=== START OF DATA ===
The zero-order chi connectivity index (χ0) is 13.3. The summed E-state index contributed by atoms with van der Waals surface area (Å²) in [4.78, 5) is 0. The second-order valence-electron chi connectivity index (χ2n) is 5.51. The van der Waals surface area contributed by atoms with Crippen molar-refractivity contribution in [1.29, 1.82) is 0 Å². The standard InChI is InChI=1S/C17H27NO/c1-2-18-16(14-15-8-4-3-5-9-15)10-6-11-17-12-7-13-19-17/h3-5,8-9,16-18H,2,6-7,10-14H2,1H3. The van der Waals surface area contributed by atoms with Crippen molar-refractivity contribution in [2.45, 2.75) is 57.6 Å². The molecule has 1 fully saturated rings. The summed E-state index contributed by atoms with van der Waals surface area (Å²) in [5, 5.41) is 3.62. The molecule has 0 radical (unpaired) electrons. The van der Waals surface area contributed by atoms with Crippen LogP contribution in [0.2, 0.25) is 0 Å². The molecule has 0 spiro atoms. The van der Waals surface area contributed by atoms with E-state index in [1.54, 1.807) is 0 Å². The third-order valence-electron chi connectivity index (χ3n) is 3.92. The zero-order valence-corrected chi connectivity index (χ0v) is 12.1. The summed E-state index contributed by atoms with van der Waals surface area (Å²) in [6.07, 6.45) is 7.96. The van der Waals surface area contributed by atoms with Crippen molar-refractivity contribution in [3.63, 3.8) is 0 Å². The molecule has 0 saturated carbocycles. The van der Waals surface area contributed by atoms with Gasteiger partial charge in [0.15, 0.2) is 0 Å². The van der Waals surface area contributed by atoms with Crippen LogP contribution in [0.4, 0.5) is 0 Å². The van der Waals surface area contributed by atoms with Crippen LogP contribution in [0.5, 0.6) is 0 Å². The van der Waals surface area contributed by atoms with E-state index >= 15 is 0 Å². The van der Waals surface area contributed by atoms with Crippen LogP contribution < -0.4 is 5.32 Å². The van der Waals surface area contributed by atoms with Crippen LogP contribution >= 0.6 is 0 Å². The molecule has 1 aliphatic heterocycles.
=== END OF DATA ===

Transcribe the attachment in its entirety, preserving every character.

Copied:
The zero-order chi connectivity index (χ0) is 13.3. The summed E-state index contributed by atoms with van der Waals surface area (Å²) in [4.78, 5) is 0. The second-order valence-electron chi connectivity index (χ2n) is 5.51. The van der Waals surface area contributed by atoms with Crippen molar-refractivity contribution in [1.29, 1.82) is 0 Å². The standard InChI is InChI=1S/C17H27NO/c1-2-18-16(14-15-8-4-3-5-9-15)10-6-11-17-12-7-13-19-17/h3-5,8-9,16-18H,2,6-7,10-14H2,1H3. The van der Waals surface area contributed by atoms with Crippen molar-refractivity contribution in [2.45, 2.75) is 57.6 Å². The molecule has 1 fully saturated rings. The summed E-state index contributed by atoms with van der Waals surface area (Å²) in [5, 5.41) is 3.62. The molecule has 0 radical (unpaired) electrons. The van der Waals surface area contributed by atoms with Crippen LogP contribution in [0.2, 0.25) is 0 Å². The molecule has 0 spiro atoms. The van der Waals surface area contributed by atoms with E-state index in [1.54, 1.807) is 0 Å². The third-order valence-electron chi connectivity index (χ3n) is 3.92. The zero-order valence-corrected chi connectivity index (χ0v) is 12.1. The summed E-state index contributed by atoms with van der Waals surface area (Å²) in [6.07, 6.45) is 7.96. The van der Waals surface area contributed by atoms with Crippen molar-refractivity contribution in [3.63, 3.8) is 0 Å². The molecule has 0 saturated carbocycles. The van der Waals surface area contributed by atoms with Gasteiger partial charge in [0.15, 0.2) is 0 Å². The van der Waals surface area contributed by atoms with Crippen LogP contribution in [0.4, 0.5) is 0 Å². The van der Waals surface area contributed by atoms with Crippen LogP contribution in [0.5, 0.6) is 0 Å². The van der Waals surface area contributed by atoms with E-state index >= 15 is 0 Å². The van der Waals surface area contributed by atoms with Crippen LogP contribution < -0.4 is 5.32 Å². The van der Waals surface area contributed by atoms with Crippen LogP contribution >= 0.6 is 0 Å². The molecule has 1 aliphatic heterocycles.